The invalidations of breakouts are very bearish phenomena and we’ve just seen one. This, plus the sell signal from the RSI and plus the sell signal from Stochastic, make the gold stock picture bearish for the short term.

The similarity to the September top in terms of the RSI further adds to bearish outlook’s credibility and we can say the same about the increase in GDX’s volume.

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The volume was visibly higher than the preceding ones, which confirms that the true direction in which the market wants to go is down. Interestingly, the volume readings that we saw this year were higher during daily downswings than during daily upswings. The only exception is the January 5 session, but that’s when the GDX declined by only 5 cents, so it was basically a flat session.

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Before summarizing, we would like to give you a quick update on the situation in the Euro Index. It’s important for the precious metals investors and traders as the euro tends to move in the same direction as the PMs.

On January 3rd, we wrote the following about the above chart:

The double top in the Euro Index is also something that could trigger a reversal in the price of the yellow metal. After all, a yearly high is a very important resistance, especially if reaching it is combined with RSI’s move to the 70 level. Please note that the latter indicator was useful not only in case of the precious metals, but also in case of the Euro Index.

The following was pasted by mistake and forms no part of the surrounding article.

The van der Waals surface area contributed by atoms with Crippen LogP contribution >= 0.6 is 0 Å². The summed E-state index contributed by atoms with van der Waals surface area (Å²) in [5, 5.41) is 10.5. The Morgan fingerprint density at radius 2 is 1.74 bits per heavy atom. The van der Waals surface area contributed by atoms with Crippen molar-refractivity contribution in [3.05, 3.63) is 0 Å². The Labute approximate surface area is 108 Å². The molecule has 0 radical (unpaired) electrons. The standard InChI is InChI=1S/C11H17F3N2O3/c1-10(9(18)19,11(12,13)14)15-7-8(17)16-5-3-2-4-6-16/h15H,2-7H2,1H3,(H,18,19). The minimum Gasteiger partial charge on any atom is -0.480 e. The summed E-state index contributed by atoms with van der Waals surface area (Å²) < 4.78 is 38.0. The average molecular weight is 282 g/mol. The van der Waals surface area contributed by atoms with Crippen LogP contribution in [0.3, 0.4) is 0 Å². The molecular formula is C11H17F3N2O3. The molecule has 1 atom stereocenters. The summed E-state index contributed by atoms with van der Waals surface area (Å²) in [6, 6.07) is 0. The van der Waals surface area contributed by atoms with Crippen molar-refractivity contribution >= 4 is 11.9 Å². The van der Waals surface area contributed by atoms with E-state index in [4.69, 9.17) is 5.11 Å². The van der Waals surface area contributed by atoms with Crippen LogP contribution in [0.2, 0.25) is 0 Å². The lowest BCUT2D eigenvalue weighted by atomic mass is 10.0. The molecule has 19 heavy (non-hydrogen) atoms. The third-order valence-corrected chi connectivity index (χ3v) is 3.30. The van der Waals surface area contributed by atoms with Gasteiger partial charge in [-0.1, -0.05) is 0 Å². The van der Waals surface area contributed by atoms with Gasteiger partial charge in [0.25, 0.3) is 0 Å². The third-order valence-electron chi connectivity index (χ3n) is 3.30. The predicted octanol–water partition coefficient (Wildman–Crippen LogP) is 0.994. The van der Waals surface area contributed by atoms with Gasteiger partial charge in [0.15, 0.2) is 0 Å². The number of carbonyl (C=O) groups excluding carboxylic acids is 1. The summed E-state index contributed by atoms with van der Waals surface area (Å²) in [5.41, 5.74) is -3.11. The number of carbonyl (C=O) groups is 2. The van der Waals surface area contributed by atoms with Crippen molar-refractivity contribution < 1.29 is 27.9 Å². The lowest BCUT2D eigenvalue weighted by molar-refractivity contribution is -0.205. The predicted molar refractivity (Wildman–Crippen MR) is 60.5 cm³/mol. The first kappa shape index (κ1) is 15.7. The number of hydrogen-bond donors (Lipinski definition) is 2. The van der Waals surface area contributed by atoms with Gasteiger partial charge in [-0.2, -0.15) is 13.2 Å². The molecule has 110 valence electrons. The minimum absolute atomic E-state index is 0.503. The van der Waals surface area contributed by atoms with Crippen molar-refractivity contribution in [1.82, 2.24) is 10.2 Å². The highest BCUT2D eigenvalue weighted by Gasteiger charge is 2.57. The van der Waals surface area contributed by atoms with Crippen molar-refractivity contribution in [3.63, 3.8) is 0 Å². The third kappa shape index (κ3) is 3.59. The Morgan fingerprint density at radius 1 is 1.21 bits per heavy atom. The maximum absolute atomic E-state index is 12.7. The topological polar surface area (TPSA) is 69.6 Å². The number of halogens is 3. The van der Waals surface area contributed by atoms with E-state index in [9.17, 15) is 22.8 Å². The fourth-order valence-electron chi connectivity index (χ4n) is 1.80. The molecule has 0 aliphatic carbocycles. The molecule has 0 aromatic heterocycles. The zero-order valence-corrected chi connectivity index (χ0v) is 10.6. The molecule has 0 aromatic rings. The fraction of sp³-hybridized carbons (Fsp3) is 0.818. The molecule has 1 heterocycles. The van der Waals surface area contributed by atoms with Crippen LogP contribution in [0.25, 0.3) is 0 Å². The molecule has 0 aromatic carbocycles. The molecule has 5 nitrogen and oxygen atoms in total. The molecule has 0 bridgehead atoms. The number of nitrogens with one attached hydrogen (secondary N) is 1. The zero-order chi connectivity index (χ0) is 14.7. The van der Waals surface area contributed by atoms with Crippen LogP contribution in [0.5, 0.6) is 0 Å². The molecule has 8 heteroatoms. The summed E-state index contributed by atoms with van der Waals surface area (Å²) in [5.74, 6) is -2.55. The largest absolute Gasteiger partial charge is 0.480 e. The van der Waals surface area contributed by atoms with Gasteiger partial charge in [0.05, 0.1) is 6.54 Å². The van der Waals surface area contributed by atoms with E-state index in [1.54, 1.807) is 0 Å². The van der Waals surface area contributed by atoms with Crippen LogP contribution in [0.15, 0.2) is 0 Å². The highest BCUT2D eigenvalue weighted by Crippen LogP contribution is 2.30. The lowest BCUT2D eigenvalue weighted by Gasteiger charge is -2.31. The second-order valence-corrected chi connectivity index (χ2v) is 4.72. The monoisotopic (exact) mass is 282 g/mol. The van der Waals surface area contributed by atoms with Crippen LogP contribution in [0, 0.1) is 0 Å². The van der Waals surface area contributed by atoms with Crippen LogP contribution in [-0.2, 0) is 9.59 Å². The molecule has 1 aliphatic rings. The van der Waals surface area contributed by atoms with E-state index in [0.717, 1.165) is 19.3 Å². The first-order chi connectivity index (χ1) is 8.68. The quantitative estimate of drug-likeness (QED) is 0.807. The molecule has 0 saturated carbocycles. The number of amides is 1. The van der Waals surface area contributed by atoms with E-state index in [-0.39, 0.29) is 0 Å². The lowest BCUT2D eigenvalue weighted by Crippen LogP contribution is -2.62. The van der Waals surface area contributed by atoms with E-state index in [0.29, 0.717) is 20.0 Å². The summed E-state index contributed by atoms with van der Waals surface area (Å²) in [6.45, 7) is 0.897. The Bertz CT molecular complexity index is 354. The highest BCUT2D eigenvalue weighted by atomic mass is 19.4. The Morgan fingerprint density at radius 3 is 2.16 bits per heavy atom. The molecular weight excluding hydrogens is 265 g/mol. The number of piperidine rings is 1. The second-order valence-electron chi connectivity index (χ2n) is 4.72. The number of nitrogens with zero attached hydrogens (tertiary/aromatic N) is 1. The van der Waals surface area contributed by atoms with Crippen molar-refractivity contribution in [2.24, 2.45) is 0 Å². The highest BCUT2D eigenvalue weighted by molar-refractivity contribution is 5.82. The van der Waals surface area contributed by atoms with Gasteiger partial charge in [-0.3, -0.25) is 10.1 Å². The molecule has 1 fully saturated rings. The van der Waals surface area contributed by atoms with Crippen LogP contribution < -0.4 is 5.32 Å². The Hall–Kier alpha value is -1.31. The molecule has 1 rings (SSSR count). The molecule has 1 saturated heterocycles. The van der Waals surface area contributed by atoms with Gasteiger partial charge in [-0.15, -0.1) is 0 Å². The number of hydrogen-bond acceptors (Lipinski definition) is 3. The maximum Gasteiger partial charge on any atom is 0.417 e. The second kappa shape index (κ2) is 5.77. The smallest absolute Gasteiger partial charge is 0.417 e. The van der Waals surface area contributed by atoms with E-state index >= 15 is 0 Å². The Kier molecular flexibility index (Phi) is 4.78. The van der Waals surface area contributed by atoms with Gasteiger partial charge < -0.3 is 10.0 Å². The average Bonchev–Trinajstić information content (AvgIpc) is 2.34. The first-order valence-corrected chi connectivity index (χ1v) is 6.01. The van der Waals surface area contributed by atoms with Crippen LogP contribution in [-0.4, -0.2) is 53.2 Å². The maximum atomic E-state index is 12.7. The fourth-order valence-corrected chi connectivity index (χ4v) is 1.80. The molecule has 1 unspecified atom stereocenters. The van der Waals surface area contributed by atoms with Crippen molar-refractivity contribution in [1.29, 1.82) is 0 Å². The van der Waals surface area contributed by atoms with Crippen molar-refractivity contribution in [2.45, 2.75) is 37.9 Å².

The yellow metal declined shortly thereafter and the question is if there are any more declines on the horizon. Most likely yes.

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Quoting our Monday’s analysis:

(…) in terms of the weekly price performance we saw a specific kind of reversal. The Euro Index had opened the week higher than the previous close and higher than it closed the week. This specific situation is marked with black candlesticks. Interestingly, we saw only one similar situation in the past years. By “similar”, we mean the above kind of candlestick that takes place after a visible rally. The similar week started on September 26th, 2016. That was the week that was followed by substantial declines in the EUR/USD and in the precious metals sector. In fact, higher prices of silver and mining stocks were never seen (gold moved a bit higher in September 2017, but the move was only temporary). The implications for PMs are bearish for the following weeks.

The above remains up-to-date and the outlook remains bearish not only for the upcoming days, but also for the upcoming weeks.

Summing up, PMs moved higher during today’s pre-market trading, but it was not enough to invalidate the bearish outlook for the following weeks. The mining stocks’ underperformance of gold, along with the fact that the GDX topped during the first session of the year, suggest that the decline is already underway.

Thank you.

Disclaimer: The views expressed in this article are those of the author and may not reflect those of Kitco Metals Inc. The author has made every effort to ensure accuracy of information provided; however, neither Kitco Metals Inc. nor the author can guarantee such accuracy. This article is strictly for informational purposes only. It is not a solicitation to make any exchange in commodities, securities or other financial instruments. Kitco Metals Inc. and the author of this article do not accept culpability for losses and/ or damages arising from the use of this publication.